Things I Miss about the US

I’m excited to get back to the states in a few days, and wanted to get some last-minute thoughts down before re-adjusting to the US.  Here are some of the aspects of the US I’m excited to get back to:

Pandora

Pandora internet radio has been my favorite method to listen to and discover new music.  Even though I signed up for the paid service, I was still very disappointed when I tried to fire up Pandora in Australia.  I spent several hours trying to figure a way around it, but never could seem to sort it out.

Even though I have a library of nearly 5,000 songs, I constantly feel like I’m listening to the same old stuff over and over.  I’ve grown entirely dependent on Pandora to introduce me to new things.

Reliable and Unlimited Internet

Australia was probably the worst.  Slower internet, transfer caps, less reliability.  We were only in our house for two months, so we couldn’t really sign up for internet since you had to sign a year contract.  I tried stealing it from the neighbors but they hit their monthly bandwidth allotment, and the speed reduced to a crawl.  The library was pretty fast, however they blocked port 21 so I couldn’t have FTP access, which sometimes was a huge incontinence.

While backpacking, finding a stable and fast internet connection was a rare gem.  Sometimes they would make you pay, others were really slow at peak times, other connections were down most of the time, some also had port 21 blocked.  There is nothing more frustrating than wasting your time trying to connect to a flakey connection at a hotel when you have a bunch of work you need to get done.

When I return home, I’m going to appreciate a stable fast internet connection more than ever.

PST

Again, this problem was worse in Australia.  I was between 17 and 19 hours ahead of San Francisco.  Business hours did not line up at all, so trying to get work done that required heavy collaboration with anyone in the states took much longer.  As I traveled west, it became less of an issue.

English

The language barrier wasn’t as bad as I thought it would be, however it still was a source of frustration.  It will be nice not have to ask if someone speaks English before talking to them.  Even in Scotland, I still had difficulty understanding what people were saying.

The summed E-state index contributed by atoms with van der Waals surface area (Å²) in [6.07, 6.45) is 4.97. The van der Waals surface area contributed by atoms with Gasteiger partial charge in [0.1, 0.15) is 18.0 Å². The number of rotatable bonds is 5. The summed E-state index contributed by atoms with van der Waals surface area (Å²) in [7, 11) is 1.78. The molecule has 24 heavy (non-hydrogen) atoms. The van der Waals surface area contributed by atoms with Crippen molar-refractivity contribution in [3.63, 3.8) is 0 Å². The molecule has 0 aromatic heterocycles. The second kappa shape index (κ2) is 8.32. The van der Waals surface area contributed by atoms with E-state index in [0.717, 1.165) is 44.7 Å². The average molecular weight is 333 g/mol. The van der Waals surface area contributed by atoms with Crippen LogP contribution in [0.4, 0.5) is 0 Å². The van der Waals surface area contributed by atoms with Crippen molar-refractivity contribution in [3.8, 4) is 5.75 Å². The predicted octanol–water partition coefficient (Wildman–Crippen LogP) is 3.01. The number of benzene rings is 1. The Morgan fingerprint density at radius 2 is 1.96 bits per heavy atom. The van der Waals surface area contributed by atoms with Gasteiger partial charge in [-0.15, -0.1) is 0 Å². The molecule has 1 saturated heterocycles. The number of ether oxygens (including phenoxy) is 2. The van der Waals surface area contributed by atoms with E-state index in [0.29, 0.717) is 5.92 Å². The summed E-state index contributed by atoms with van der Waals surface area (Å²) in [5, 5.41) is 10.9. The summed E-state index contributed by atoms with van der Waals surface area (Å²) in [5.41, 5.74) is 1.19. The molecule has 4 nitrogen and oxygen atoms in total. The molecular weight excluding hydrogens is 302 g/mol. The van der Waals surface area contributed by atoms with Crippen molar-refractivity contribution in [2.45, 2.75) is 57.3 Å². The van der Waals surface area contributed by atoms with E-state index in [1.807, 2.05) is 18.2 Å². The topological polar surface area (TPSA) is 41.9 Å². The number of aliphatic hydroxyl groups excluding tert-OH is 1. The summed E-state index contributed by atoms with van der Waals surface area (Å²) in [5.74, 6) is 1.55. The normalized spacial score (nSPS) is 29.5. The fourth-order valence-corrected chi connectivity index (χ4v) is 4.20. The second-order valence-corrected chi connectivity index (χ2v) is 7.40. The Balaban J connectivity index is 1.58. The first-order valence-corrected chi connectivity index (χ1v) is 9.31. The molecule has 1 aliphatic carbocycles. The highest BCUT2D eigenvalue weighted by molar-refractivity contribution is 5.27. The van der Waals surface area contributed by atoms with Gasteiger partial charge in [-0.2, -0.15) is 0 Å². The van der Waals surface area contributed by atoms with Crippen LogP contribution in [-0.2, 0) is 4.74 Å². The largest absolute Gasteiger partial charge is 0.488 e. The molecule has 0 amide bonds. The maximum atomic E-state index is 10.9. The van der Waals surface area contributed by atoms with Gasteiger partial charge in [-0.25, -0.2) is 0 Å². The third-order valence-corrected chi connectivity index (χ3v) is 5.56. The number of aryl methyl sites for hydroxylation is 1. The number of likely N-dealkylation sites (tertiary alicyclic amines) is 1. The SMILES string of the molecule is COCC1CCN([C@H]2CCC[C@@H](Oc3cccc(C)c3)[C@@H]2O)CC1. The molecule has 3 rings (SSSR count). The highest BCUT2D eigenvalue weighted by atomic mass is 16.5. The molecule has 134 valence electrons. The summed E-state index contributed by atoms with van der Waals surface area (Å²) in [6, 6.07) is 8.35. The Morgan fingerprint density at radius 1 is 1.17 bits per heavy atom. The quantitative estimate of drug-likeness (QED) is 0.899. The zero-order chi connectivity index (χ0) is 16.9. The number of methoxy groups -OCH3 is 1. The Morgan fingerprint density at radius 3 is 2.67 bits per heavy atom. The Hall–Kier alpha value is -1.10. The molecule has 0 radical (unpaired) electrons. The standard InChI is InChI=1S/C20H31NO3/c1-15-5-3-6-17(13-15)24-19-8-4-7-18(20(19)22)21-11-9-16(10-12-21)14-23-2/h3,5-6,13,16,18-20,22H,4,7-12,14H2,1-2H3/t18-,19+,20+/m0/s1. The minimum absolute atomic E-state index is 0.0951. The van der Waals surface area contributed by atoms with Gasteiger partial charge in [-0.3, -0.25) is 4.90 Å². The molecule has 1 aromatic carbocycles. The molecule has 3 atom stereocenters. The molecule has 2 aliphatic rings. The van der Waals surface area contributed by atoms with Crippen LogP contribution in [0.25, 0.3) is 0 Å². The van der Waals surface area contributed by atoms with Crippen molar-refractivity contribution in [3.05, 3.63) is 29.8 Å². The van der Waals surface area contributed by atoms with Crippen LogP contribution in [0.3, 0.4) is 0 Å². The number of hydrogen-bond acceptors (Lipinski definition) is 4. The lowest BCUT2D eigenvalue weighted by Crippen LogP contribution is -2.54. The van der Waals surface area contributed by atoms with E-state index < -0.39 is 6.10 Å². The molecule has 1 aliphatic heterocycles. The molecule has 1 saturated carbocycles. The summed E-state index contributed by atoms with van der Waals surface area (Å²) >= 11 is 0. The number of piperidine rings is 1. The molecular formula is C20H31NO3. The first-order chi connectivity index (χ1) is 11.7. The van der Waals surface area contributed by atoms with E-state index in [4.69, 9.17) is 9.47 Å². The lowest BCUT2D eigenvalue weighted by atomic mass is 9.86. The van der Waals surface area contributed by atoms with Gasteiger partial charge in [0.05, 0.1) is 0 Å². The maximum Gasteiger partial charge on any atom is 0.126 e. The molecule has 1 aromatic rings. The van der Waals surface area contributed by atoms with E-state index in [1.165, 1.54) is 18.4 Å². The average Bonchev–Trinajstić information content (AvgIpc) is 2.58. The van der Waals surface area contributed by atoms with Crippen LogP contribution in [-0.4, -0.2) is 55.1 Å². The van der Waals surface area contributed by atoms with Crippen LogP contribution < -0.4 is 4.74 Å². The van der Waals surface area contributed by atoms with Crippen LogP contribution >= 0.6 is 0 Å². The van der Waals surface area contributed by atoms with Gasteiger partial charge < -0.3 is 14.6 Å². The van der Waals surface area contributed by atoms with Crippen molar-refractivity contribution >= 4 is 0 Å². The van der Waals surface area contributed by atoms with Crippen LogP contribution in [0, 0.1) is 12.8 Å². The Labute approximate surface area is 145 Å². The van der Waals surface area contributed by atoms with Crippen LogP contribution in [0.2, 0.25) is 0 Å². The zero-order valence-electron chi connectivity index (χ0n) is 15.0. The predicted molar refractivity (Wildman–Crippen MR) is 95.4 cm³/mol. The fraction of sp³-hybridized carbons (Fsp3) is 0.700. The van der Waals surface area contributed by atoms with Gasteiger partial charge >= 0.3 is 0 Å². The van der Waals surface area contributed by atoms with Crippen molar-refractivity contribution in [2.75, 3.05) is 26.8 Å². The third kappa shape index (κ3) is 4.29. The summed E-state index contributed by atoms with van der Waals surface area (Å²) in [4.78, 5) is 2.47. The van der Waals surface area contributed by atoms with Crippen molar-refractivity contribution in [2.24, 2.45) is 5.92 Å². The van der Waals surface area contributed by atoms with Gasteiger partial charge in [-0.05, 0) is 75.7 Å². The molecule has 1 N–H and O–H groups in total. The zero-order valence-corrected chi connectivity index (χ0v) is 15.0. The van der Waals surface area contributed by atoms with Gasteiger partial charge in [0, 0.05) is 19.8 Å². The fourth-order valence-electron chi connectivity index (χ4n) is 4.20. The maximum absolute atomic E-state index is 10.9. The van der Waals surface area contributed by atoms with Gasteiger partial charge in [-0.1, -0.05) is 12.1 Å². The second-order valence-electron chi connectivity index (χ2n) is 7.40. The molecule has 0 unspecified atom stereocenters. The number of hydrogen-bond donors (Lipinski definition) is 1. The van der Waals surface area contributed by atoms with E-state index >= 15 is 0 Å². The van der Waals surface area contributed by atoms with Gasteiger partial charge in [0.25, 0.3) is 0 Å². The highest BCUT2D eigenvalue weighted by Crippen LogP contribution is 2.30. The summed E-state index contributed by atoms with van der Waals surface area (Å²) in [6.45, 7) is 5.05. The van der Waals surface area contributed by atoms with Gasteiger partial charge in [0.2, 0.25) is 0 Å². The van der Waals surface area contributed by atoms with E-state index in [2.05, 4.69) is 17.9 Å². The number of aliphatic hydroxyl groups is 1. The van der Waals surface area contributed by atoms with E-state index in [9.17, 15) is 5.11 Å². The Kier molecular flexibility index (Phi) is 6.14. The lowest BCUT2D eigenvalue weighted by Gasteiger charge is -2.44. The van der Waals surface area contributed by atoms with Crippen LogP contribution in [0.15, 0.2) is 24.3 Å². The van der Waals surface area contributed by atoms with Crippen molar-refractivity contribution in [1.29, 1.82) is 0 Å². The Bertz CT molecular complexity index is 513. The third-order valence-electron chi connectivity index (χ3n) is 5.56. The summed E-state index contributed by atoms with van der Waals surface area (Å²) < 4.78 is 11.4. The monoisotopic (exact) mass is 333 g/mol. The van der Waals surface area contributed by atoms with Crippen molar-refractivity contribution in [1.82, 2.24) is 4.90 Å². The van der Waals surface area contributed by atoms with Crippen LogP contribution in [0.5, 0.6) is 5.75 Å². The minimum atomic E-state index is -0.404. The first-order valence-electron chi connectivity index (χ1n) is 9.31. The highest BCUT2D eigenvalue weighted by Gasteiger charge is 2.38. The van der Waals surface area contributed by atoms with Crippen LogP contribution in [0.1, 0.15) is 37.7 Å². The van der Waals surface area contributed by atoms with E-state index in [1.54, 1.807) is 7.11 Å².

Not Being a Foreigner

Walking around, looking lost all the time, taking pictures of stuff, looking at a map and not speaking the native language were all dead giveaways that I was a foreigner.

Familiarity

Knowing what things are and where to get them is something you take for granted in the US.  We have Target, Walmart, CVS, etc.  Trying to buy seemingly simple items overseas can be a bit difficult when you have no idea where to get them.

Laws/Traffic

Can you drink on the sidewalk?  Can you cross outside a crosswalk?  Which way do the cars go?  Are there any obscure laws I don’t know about that I’m violating right now?  How fair is this random country’s judicial system?  This was never perfectly clear in each country I went into, and it will be nice to get back to a place where I am familiar with the judicial system/laws.

In n Out

“I could really go for some In n Out, animal style” has a different meaning outside California.

Unlimited Cell Phone/Text Messaging/Data Plan/GPS

I had a pre-paid plan in Australia and Asia.  I hated always having to watch my credit.  My plan in the US is more expensive, but more worry-free.

Smoke-Free Environments

Seems like everywhere I went in Europe, people were smoking.  The worst was in stuffy, crowded bars.  My clothes always wreaked of cigarettes.  Even outside, people were smoking much more often.

USD

There are two challenges that come with using a foreign currency:  1) Converting it into USD so you know how much you are spending, and 2) Identifying the coins and the notes.  In Indonesia, 8600 Rupies was 1 USD.  An ice cream bar was 20,000R.  Pounds were the hardest coins to determine value for.  They didn’t have a big number on them, and some even said “Twenty pence” spelled out in tiny letters.

Condiments

I don’t remember ever paying for condiments at a restaurant inside the US.  Outside the US, it is commonplace.  We were even automatically charged an extra dollar per person at a pizza place in Czech for “condiments” even though we didn’t use any!  Also, ketchup doesn’t quite taste the same it did in the states.

 

1 Response » to “Things I Miss about the US”

  1. Therese Noonan says:

    It’ll be great to see you!

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